6/19/03 9:00:00 AM
To: National Desk, Science and Medical reporters
Contact: Michael Bender of the Mercury Policy Project,
MONTPELIER, Vt., June 19 /U.S. Newswire/ -- One of every 20 cans
of "white," or albacore, tuna should be recalled as unsafe for human
consumption, according to independent testing conducted for the
Mercury Policy Project, a public interest group.
On average, the levels of mercury in the white tuna were
considerably higher than the industry and government claims from
outdated FDA tests, said Michael Bender, director of the project.
"Our tests confirm what FDA has known for over a decade; white
tuna has higher mercury levels," said Bender. "Yet because FDA
halted testing of canned tuna for mercury in 1998 to save money and
because industry keeps its results secret, parents are unknowingly
exposing their children to mercury."
Methylmercury -- the organic form mercury assumes in fish -- is a
potent neurotoxin that poses the greatest risk to the developing
fetus, infants, and young children. Data from the CDC indicates that
one in 12 women of childbearing age have unsafe mercury levels,
translating to over 300,000 babies born at risk each year.
"Our sample size was admittedly small," said Bender. "We chose 60
cans of tuna randomly off grocery shelves, had them tested by the
New Age/Landmark Laboratory, Inc. and then had a portion retested by
The National Food Laboratory, Inc. -- a lab used by the tuna
industry -- so there is no reason to be believe that these results
are not reflective of what millions of Americans consume."
Canned tuna is consumed in 90 percent of American households and
accounts for around 20 percent of US seafood consumption. Children
eat more than twice as much tuna as any other fish, and canned tuna
is the most frequently consumed fish among women of child bearing
age. Albacore accounts for about one-third of all canned tuna sold
in the U.S. and our independent testing found that mercury levels in
white canned tuna averaged over 0.5 ppm.
"FDA's own food safety committee recommended last year that the
Agency warn pregnant women about canned tuna, but the Agency has
failed to act because of undue influence by industry," said Bender.
"FDA should stop protecting the fishing industry's profits and start
protecting children from mercury."
How much fish a person can eat before exceeding the U.S.
Environmental Protection Agency's (EPA's) "virtual safe limit,"
called a reference dose (RfD), depends on body weight and mercury
content of the fish. For example:
-- A 22 pound toddler eating only 2 ounces of tuna per week with
a 0.5 ppm mercury concentration would have an intake over 4 times
the EPA's RfD.
-- If a woman with a typical weight of 132 lbs eats 12 ounces of
canned tuna per week (the limit advised by FDA) with a 0.5 ppm
mercury concentration, she will exceed by 4 times the EPA's RfD.
-- An 88 pound child consuming one 6 ounce can of tuna with a 0.5
ppm mercury concentration weekly would be exposed to 3 times the
EPA's RfD standard.
These concerns, however, pale in comparison to the risks of
prenatal mercury exposure; in utero fetuses are at risk of
neurological impairment from methylmercury passing through the
placental barrier. Nevertheless, at their food safety committee
meeting last year, FDA scientists admitted that as many as 50
percent of women in the U.S. have little or no knowledge of mercury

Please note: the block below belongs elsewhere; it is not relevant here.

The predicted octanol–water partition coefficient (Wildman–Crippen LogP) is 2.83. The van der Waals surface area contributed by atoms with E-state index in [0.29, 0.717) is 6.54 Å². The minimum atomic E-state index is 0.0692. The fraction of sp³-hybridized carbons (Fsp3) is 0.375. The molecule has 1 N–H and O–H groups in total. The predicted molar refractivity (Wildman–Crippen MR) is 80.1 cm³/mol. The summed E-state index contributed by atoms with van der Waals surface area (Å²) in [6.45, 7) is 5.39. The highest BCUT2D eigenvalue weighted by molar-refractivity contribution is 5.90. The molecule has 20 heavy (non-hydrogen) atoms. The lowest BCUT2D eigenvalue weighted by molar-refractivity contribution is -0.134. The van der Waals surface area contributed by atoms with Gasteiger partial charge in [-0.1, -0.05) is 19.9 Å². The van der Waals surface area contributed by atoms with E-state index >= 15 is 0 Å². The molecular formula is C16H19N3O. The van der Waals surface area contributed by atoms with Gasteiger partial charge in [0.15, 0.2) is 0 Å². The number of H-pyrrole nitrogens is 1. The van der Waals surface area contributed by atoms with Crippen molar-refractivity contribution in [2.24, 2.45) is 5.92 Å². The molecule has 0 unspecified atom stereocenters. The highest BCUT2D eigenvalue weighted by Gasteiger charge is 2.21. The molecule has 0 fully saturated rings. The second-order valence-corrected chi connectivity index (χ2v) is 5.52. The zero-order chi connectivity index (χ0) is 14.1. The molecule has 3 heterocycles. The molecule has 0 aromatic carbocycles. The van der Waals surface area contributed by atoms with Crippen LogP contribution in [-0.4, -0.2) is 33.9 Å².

exposure risks identified with eating fish.
Cans of Starkist, Bumblebee, and Chicken of the Sea tuna and
others were collected from Safeway, Shaw's, and other supermarkets
around the country and sent to New Age/Landmark Laboratory in Benton
Harbor, Mich. Then 20 percent of the white tuna samples were
retested by The National Food Laboratory Inc. in Dublin, Calif. Over
six percent of the white tuna samples contained mercury at or above
FDA's outdated and unprotective action level for mercury of 1
part-per-million. On average, the 48 white tuna samples proved to
have levels of mercury over four-times higher than the 12 light tuna
According to a tuna industry spokesperson, "extensive research"
found that four percent of the tuna tested exceeded the FDA's action
level of 1 ppm. A $1 billion per year industry, the U.S. tuna
industry estimates that warning women about the risks of mercury
exposure in canned tuna could lead to over a 20 percent drop in
sales. After meeting with the tuna industry, FDA dropped canned tuna
from its consumer advisory.
In the face of such FDA inaction, states and others are
attempting to fill the void by embracing approaches that are more
restrictive than the FDA's action level. Eleven states have issued
advisories warning pregnant women, nursing mothers, women of
childbearing age and children to limit canned tuna consumption.
Several states also warn that the "white" canned tuna contains
higher mercury levels than "light" tuna.
Most mercury pollution comes from the burning of fossil fuels in
the coal-fired power plants, disposal of mercury-containing products
in incinerators and landfills, mineral mining operations, industrial
uses like chlorine production, and releases from dental offices.
Mercury levels in the environment have increased 3-5 fold in the
past century as a result of human activities and are reaching
threshold levels that threaten human health and environmental
security, as well as the future of the global fishing industry.
Since 1996, fish has surpassed beef and poultry as the main common
source of protein for billions of people in the world.
In February 2003, the UN Governing Council found that there was
sufficient adverse impacts of global mercury pollution to warrant
For more information and to review the report:
/© 2003 U.S. Newswire 202-347-2770/